The Bank of Ghana (BoG) has requested financial support from the Ministry of Finance to clean up the microfinance and savings and loans industry to save thousands of depositors from losing their funds.
About 705,396 depositors of distressed or collapsed microfinance companies and rural and community banks (RCBs) risk losing a total of GH¢740.5 million if their financial resources are not shored up swiftly.
The GH¢740.5 million represents deposits currently locked up in the 272 rural and community banks and microfinance companies which were either in distress or had folded up as of last year.
At a news conference in Accra yesterday, the Governor of the BoG, Dr Ernest Addison, said the cost of the clean-up was estimated at GH¢700 million, which the government was ready to make available from the second quarter of this year to begin the clean-up of the sector.
Plans to overhaul non-bank financial institutions (NBFIs), which have been an albatross on the neck of the regulatory authorities, have been on the drawing board for some months now.
But Dr Addison was certain that the clean-up of the sector would happen in the second quarter of this year.
Speaking at the news conference, he said: “We have done an initial assessment and the estimates we have done are not expected to be significantly higher than the GH¢700 million.”
World Bank money
Last year, Parliament ratified a $30-million World Bank credit facility agreement to implement the financial sector development programme (FSDP) aimed at improving regulation of the MFI and rural banking sectors and making them more accessible to the banking public at the grass-roots level.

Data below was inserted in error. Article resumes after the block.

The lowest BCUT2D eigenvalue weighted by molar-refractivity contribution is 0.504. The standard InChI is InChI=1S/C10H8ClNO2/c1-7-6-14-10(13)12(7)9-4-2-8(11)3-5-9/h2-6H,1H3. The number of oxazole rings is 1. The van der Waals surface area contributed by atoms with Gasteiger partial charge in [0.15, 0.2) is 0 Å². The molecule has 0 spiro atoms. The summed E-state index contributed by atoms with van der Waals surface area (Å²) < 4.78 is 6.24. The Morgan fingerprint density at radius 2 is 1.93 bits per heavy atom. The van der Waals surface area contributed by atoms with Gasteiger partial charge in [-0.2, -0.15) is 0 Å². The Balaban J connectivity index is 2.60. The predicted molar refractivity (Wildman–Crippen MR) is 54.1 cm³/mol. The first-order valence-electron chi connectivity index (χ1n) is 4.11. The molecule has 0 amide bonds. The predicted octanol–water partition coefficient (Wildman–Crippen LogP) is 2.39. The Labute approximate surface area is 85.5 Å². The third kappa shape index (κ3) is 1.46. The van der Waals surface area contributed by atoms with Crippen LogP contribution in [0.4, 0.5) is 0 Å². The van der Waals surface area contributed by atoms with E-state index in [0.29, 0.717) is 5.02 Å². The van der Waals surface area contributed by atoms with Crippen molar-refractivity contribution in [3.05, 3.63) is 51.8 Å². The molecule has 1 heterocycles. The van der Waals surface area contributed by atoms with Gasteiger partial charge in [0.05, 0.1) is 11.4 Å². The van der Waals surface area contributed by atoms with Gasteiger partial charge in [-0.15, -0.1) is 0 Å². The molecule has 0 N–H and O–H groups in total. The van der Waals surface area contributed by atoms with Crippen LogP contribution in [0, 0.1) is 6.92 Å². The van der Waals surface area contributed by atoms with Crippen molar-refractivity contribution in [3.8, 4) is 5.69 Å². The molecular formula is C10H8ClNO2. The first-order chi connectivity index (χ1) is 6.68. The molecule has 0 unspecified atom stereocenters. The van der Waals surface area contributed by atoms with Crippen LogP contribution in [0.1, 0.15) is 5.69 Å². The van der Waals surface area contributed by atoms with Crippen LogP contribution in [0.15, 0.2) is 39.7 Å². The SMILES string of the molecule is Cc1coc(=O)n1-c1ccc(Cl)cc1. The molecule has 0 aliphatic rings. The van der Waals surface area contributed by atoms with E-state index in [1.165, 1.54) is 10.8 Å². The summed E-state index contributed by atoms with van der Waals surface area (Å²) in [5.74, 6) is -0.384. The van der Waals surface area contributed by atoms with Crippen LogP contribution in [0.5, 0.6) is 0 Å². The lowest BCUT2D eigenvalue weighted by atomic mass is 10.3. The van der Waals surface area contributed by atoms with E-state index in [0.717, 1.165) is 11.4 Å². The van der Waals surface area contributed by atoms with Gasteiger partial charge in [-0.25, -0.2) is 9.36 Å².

The new funding will enable the BoG, in collaboration with the Ministry of Finance, to implement and enforce an array of corporate governance, risk management, enhanced capitalisation and financial reporting measures which the central bank has drawn up but which, so far, have not been implemented because of logistical challenges.
Last year, Dr Addison stated that he inherited a weak financial system which he was hopeful to correct by the end of the year.
Already, the banking sector is now classified as solid and very strong after some reforms instituted by the central bank.
“In terms of significance, the deposits in distressed MFIs form 8.81 per cent and 52.49 per cent of total deposits of the RCBs and the MFIs, respectively,” he said.
Giving a breakdown of the figures, he said of the 566 licensed MFIs in 2018, “211 are active but distressed or folded up”.
“Also, out of the 141 RCBs, 37 are active but distressed or folded up.
In total, it is estimated that 272 out of the 707 institutions in the sub-sector, representing 38.5 per cent, are at risk.
“This indicates that approximately GH¢740.5 million is owed to an estimated 705,396 depositors of the distressed or folded up MFIs and RCBs,” he added.
In spite of the challenges facing players in the RCBs and the MFIs, Dr Addison said, the outlook for the financial sector was positive.
He added that the BoG remained committed to promoting strong, viable and stable banks, specialised deposit-taking institutions (SDIs), RCBs and MFIs to support the country’s growth and development process.
Going forward, he said, the bank would engage with stakeholders as it designed specific measures “to strengthen systems and processes that will improve the industry”.
The governor said the review exercise also “showed severe deterioration in asset quality in the banking sector” and substantial provisioning shortfalls in a subset of banks (with a combined capital needs of around 1.6 per cent of gross domestic product).
Meanwhile, the BoG has maintained the policy rate at 16 per cent for the first time this year after a big cut in January.